Growing number of unauthorized digital lending platforms and mobile apps – a cause for concern



Another view

By: Priyanka Saurabh

Recently, the Union Finance Ministry held an important meeting regarding the business of illegal lending apps in the country and it was observed that unauthorized apps were distributing loans on a large scale by staying out of the scope of application of the rules and regulations of the Reserve Bank of India. In addition to intimidating people, they recover at high interest rates. Cases of suicides of people defrauded by illegal loan applications are also in the spotlight. The black money network was also dismantled in the ED raids. The problem is seriously with you, so understand this whole issue of illegal loan applications. It’s important to know. A digital loan involves lending through a web-based platform or mobile application leveraging technology for authentication and credit reporting. Banks have launched their own independent digital lending platforms to tap into the digital lending market by leveraging existing traditional lending capabilities. It helps to address the large unmet need for credit in India, especially in the segment of micro-enterprises and low-income consumers. It helps reduce informal borrowing as it simplifies the borrowing process. It reduces the time spent on work loan applications in the agency. The digital lending platform is also known to reduce overhead costs by 30-50%.

But taking advantage of this, the growing number of unauthorized digital lending platforms and mobile apps has become a cause for concern. They charge exorbitant interest rates and additional hidden fees. They adopt unacceptable and high-level recovery methods. They abuse agreements to access data on borrowers’ cellphones. The public should beware of unauthorized digital lending platforms and mobile apps. The public should check the background of the lending company/business online or through the mobile app. Consumers should never share copies of KYC documents with strangers or unverified/unauthorized applications. They can report the details of such app/bank account linked to the app to the relevant law enforcement agencies or use the Sachet portal (https://sachet.rbi.org.in) to file a complaint. There are many issues with digital lending apps. They attract borrowers with the promise of loans in a quick and hassle-free manner. But, borrowers are charged exorbitant interest rates and additional hidden charges. These platforms adopt unacceptable and high level recovery methods. They abuse agreements to access data on borrowers’ cellphones.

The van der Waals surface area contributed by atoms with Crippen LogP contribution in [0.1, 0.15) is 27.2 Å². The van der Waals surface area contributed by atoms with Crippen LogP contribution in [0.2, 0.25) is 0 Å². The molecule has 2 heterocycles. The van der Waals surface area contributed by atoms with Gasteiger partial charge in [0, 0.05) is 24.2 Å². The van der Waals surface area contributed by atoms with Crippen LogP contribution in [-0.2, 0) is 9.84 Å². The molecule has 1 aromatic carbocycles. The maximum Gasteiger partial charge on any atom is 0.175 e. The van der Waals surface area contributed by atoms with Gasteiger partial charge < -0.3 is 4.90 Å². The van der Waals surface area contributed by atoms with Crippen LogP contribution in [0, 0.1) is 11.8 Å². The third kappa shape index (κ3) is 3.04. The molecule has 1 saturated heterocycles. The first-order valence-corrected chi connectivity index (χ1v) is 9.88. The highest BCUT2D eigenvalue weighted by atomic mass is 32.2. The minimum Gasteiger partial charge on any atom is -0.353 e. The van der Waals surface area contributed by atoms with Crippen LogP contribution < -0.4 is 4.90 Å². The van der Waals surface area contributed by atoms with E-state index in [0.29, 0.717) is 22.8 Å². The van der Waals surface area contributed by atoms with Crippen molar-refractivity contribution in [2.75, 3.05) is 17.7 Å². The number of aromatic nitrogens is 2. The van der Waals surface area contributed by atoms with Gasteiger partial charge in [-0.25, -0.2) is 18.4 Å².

Google dominates India’s app market with 95% of smartphones using its Android platform, tighter controls from the Indian government and central bank to help curb the use of illegal digital lending apps in India have been called for to present. Even though Google does not fall under the jurisdiction of the Reserve Bank of India, it has been part of meetings of the US central bank and the Indian government over the past few months. The tech giant has been repeatedly called out and urged to introduce tougher checks and balances. Which can help eliminate these apps. Indian regulators have already asked lenders to check illegal loan apps, which have become popular during the pandemic. Regulators want to control the proliferation of apps that engage in unethical activities such as charging exorbitant interest rates and fees or clawback practices that are not authorized by the central bank or violate money laundering and other government directives.

Warning people not to fall prey to ‘these dishonest activities’, the RBI said: ‘Legal public debt activities can be undertaken by banks, non-banking financial companies (NBFCs) registered by the RBI and other entities which The statutory provisions like the lending of money from the respective states are regulated by the state governments under the law. India is on the verge of a digital credit revolution and is ensuring that this lending is done responsibly. Develop and commit to a code that outlines the principles of integrity, transparency and consumer protection with clear standards for disclosure and grievance redress. It’s also important to educate customers to make them aware of digital lending, in addition to putting in place technical safeguards and training. Digital lending applications should undergo a verification process by a nodal agency to be put in place in consultation with stakeholders. Involve players in the digital lending ecosystem The establishment of a self-regulatory body (SRO) can solve this problem.

The use of unsolicited commercial communications for digital lending should be governed by the code of conduct to be applied by the proposed SRO.

The proposed SRO would maintain a “negative list” of credit service providers and the disbursement of loans directly to borrowers’ bank accounts.

All data should be stored on servers located in India and the algorithmic features used in digital lending for documentation should ensure the necessary transparency. Encourage more legitimate lenders while improving customer protection and making the digital lending ecosystem secure and innovative. The digital lending market in India is rapidly changing and with the fourth industrial revolution, it is time to move from digital to digital first to digital only. It is now up to digital applications to play by the rules and self-regulate.

RBI should be equipped with the technology and technical expertise to track loan applications in real time.

The author is a political science researcher, poet, freelance journalist and columnist


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